This is a story about the good stuff. About when you get that feeling. A feeling that doesn’t make sense, but you act on it anyway. Where feeling turns to force. No, not the over-the-top, Hollywood-science-fiction-blockbuster kind. These are the gentle whispers. The ones that are easy to pay attention to. And the crazy ones we dismiss out of hand.
I’m writing to encourage you to pay attention to them all.
It was a regular day in my new neighborhood. I hadn’t had many regular days for a while. After traveling the world for around two years, working for the Lord and writing, I’d learned to enjoy life’s different tacks. How to navigate and appreciate the ones that had taken me into stormy waters and celebrate the soft breezes. This past Spring, I made a home base, experiencing the blessing of living close to my grown children.
I enjoy walking around the harbor, a short distance from my home. On one of my walks, I spotted a sailboat moored there with a for sale sign mounted on its starboard side.
“Take a picture,” the whisper said.
She was beautiful. But, I continued walking.
Why would I take a picture of a sailboat for sale? I don’t sail, not anymore. Something made me turn around. I took a picture. Then one more. And another one, and another one.
Smiling, I walked on to the lighthouse. Later that night I kept thinking about TESSA. I couldn’t get my mind off of her, and the next day I told my best friend about her. She gushed over the idea of me buying a boat. I assured her the idea was crazy, on many levels. I wouldn’t call. Having the picture was nice.
Two days later I called.
An efficient sea dog answered on the other end of my cell phone.
“Er….hi.” I couldn’t think of anything to say except, “How much do you want for the boat?” I didn’t know how to go into the fact that I hadn’t sailed in forever.
“A million dollars,” he said. I liked him instantly.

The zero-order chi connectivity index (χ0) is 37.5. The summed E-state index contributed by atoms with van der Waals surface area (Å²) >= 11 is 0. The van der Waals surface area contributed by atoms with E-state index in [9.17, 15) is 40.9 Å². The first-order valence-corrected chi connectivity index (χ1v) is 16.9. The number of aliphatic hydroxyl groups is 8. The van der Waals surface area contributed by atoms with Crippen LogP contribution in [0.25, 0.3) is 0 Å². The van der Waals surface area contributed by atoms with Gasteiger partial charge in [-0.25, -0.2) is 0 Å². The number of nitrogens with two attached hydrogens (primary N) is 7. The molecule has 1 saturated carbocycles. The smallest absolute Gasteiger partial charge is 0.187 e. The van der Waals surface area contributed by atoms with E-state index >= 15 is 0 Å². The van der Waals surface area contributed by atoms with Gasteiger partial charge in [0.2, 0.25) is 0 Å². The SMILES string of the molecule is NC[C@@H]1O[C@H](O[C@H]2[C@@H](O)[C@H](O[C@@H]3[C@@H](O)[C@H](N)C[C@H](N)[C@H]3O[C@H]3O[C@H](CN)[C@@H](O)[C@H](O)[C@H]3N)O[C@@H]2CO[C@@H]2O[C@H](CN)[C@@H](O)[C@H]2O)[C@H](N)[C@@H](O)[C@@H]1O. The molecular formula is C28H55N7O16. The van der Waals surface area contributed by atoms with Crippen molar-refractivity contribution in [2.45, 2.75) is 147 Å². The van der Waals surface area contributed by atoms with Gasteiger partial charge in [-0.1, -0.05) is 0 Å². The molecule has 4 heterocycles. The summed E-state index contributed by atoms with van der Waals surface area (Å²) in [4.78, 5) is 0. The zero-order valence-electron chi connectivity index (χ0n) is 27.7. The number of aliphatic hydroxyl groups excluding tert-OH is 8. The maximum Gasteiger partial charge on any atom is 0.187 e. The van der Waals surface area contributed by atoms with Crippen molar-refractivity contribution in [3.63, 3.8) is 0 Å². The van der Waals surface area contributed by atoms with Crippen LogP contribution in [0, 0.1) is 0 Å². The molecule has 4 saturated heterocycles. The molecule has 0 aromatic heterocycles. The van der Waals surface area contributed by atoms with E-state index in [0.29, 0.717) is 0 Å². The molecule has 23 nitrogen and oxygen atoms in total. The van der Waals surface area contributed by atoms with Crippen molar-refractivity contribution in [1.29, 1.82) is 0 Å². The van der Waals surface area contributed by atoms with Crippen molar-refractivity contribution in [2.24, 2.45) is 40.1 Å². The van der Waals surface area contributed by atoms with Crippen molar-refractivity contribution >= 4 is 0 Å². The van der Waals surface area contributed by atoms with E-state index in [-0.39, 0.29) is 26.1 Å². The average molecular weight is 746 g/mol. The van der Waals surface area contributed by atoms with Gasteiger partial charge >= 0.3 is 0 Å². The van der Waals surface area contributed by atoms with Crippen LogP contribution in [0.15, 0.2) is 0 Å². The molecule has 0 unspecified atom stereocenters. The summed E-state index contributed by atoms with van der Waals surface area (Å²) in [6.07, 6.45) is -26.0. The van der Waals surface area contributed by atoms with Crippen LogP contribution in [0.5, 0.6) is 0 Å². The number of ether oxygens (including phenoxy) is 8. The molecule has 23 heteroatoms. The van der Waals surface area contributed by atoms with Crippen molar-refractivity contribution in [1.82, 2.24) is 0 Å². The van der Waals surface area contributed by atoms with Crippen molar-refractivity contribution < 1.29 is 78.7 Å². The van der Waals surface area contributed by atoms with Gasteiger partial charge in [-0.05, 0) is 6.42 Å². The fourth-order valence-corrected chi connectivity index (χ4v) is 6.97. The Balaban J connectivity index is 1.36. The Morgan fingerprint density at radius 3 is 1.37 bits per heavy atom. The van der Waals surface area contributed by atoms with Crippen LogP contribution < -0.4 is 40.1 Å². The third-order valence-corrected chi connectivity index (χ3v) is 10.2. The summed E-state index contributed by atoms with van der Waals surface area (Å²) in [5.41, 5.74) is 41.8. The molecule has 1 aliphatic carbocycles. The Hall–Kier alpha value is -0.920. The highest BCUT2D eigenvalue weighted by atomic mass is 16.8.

Then we both just got to it. He shared he had cancer, was getting up in years and just too sick to sail anymore. I shared that I hadn’t sailed in close to forty years. We talked about where I learned to sail––Lake Geneva in Wisconsin, Lake Michigan and Nantucket. I admitted I obviously wasn’t ready to handle a sailboat by myself on The Pacific.
He said he’d sailed around the world a few times and believes Lake Michigan to be the most treacherous water on the planet. This surprised me, like a lot of what would pass between The Captain and I. We talked about our sailing adventures a little more. His much more adventurous than mine––by a long shot. The Captain shared that TESSA is a Trintella Vriendenkring 29, 10 meter sloop designed by Van de Stadt, built in Holland in 1967. She was born when I started sailing for the first time.
Then, he surprised me. “Why don’t you come out and sail with me Tuesday night to see if you enjoy it?”
Really? I thanked him for the offer, said I’d think about it and we said our goodbyes. The weekend came and went and I couldn’t get my conversation with The Captain or TESSA off my mind.
I love the Lord’s tender mercies. How he puts cherries on top of things to help us notice he’s right there with us in the many details of our lives. Of course the boat is Dutch. My father’s father was Dutch. At the time of our conversation, it hadn’t even been a year since I’d lost Dad. We’d said our last goodbye on Monterey Bay at Seacrest Beach, during the final sunset of his life. The bay became a part of me in that moment. Deep called to deep.
My best friend wanted to know if I’d decided to go for a sail. I did.
Out on the water surrounded by the language of the sea made me feel like a girl again––shrouds, and main sails, sheets and jibs. I found myself wondering how I could have let something so dear to me go for so many years. Life has a way of taking me places I don’t want to go if I’m not careful.
After our first sail, the Captain confessed he didn’t want to sell TESSA anymore. He asked me if I’d consider going in as a partner with him on the boat instead. He mentioned his current partner was going blind, and as he approached 100 he just couldn’t sail any longer. The Captain added that he needed help to sail her now.
I said yes. The evening of our first sail was the first time the Captain had been sailing in one-and-a-half years. His road had been long in fighting the disease.
It’s been three months since we’ve been partners. As the Captain got his strength and sea legs back, I’ve crewed with him on many different types of luxurious yachts. But the boat that has stolen my heart continues to be TESSA. I love the adventures we’ve been on. I suppose it’s natural that a one-time nomad on land would now have an appetite to become a nomad of the sea––her breathtaking beauty and tender mercies continuously comfort and surprise me.
Even as the Captain’s old partner is now almost totally blind, we received good news this week. The Captain beat the cancer that had taken him off the water for so long. His doctors at Stanford are thrilled and left scratching their heads. The sea has been the Captain’s best medicine, administered at the helm of TESSA.
“Deep calls to deep in the roar of your waterfalls; all your waves and breakers have swept over me.” Psalm 42:7
© Laura Elliott, 2017